An "extend" operator is a natural companion to <|

Gavin Barraclough barraclough at
Tue Jul 19 18:12:55 PDT 2011

On Jul 19, 2011, at 12:17 PM, Allen Wirfs-Brock wrote:
> One issue is that <| conceptually modifies the [[Prototype]] of its RHS.  As an operator (whether special character or keyword based) we can restrict the RHS to be a literal and define the behavior such that no actual mutation of [[Prototype]] is necessary.
> However, at the value level we have no way to distinguish an object that was created via a literal and which has no references other than the current argument value.  So, when we specify Object.make we have to accept an arbitrary object as the second argument  and specify either [[Prototype]] mutation or some sort of shallow copy, either of which can be problematic. 

On Jul 19, 2011, at 1:27 PM, Brendan Eich wrote:
> We are *not* gonna standardize mutable [[Prototype]].

The concept of an operator that logically modifies the RHS operand seems unfortunate, as does having an operator with an implicit requirement that the RHS be a literal.  The fact that the only reason that setting the prototype is acceptable to us is because the RHS is a literal seems to raise the question whether this really should be the action of an operator?  Do we not just need an extension to the object/array literal syntax to allow the prototype to be specified within the literal?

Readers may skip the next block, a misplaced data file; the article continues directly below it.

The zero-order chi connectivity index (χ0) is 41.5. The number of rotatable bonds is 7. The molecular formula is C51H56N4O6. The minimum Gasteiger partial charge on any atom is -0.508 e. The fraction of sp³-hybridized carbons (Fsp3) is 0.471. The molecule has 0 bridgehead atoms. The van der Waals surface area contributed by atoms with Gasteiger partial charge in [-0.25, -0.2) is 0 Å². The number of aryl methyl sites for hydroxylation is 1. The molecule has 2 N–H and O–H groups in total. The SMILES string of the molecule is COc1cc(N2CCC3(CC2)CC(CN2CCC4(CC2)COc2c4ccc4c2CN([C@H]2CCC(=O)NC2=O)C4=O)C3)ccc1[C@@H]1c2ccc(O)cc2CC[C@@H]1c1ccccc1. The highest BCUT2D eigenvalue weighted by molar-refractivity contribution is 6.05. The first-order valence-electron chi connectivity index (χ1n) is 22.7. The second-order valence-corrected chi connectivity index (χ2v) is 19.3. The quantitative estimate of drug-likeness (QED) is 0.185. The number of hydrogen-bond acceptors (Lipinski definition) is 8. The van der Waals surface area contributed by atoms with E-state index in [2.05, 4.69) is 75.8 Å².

Some engines already allow syntax to declare a prototype for an object literal, e.g.:

	var o = { __proto__: protoObj, a:1, b:2 };

Does this produce the same results as:

	var o = protoObj <| { a:1, b:2 };

I'm sure that we don't want to standardize __proto__, perhaps an option closer to the spec would be:

	var o = { [[Prototype]]: protoObj, a:1, b:2 };

Though I'm sure this isn't particularly lovable syntax, particularly if we want to support this for array literals.
Maybe something based on the idea of the <| operator might work?, say:

	var o = { |> protoObj, a:1, b:2 };

Apologies in advance if I'm missing an understanding of an important detail of the <| operator as proposed.


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